Italy staying in it’s own World Cup was mostly thanks to its iron defense, led by all-time greats like Baresi, Bergomi, Ferri, and Maldini, with Vierchowod and Ferrara on the bench, defending Walter Zenga, the best goalkeeper in the world.
No goal was conceded in all three matches of the group stage, nor in the last sixteen match against Uruguay nor the quarter-final against Ireland. There was no lack of big names on the offensive side either: Vialli, Donadoni, Mancini, Baggio, Serena, together with Giannini, Ancelotti, Berti.
But above all: Salvatore Schillaci, a striker bought by Juventus a year before. Totò was the absolute star of the Azzurri, living a graceful month.
He started as a substitute of Vialli or Carnevale, but it immediately became clear that his performance was too good to be ignored. It seemed that the goals just fell upon him: scoring six times in total, scoring every goal for the team but two, and winning the goalscoring and the best player titles.
“I was hoping to play some minutes, I was happy just to be called up with the national team. Not even a madman would imagine what was about to happen to me. There are some periods in a player’s life when you can do everything. As you breathe your score. For me that state of grace coincided with the World Cup,” Schillaci tells about his experience.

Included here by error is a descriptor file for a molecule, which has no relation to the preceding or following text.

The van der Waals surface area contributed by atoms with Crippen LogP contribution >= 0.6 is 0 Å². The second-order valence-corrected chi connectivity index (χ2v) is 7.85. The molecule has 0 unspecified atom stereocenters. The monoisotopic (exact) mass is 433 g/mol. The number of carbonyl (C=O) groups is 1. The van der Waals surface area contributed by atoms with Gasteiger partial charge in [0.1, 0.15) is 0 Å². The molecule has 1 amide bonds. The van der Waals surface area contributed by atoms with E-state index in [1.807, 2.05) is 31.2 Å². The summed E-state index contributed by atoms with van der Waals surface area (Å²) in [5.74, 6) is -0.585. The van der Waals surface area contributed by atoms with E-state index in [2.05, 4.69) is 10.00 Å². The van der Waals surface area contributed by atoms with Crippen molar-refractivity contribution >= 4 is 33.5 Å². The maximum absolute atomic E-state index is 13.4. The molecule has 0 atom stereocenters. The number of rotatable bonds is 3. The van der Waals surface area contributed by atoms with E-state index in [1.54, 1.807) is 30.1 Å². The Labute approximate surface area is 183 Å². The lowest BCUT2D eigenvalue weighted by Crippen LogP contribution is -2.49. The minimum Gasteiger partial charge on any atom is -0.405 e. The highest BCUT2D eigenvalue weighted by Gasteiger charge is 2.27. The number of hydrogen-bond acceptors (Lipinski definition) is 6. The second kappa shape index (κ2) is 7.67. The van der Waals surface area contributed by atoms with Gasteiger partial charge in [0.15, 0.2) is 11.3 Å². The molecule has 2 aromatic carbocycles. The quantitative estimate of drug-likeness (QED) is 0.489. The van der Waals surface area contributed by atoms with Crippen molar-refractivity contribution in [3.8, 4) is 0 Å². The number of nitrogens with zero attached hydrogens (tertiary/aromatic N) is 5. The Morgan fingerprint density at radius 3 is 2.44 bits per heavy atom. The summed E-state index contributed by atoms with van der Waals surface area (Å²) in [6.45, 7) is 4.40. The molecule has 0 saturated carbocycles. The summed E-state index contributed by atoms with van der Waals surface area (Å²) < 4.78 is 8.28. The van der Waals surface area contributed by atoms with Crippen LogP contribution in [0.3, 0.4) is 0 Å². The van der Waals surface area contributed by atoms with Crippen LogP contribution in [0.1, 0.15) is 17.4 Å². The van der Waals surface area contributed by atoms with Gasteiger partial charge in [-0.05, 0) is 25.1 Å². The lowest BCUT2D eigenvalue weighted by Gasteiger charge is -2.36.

Argentina, reigning world champions, suffered a lot. After the first loss, they got through the group stage despite placing third, achieving just one win against the USSR. The last sixteen match against Brazil was pure agony: as the green and gold missed a lot of good chances and got punished by Caniggia, following up on an intervention by Maradona.
The quarter-final against Yugoslavia went to penalties, and the team needed the great performance of the goalkeeper Goycochea for the win.
The most explosive element of the semi-final was the venue: Italy-Argentina was played at the San Paolo stadium in Naples, practically Maradona’s backyard. He immediately threw gas on the match by asking for the support of his club fans. The call to the public is unforgettable, summed up in a very clear phrase:
“Neapolitans know who to cheer for.” The famed filmmaker Paolo Sorrentino stated this: “During Italy-Argentina, I supported Argentina, like the whole San Paolo.”
A bit overkill, but it tells you the strange mood that was set for the semi-final. The match is remembered with pain by all the Azzurri supporters.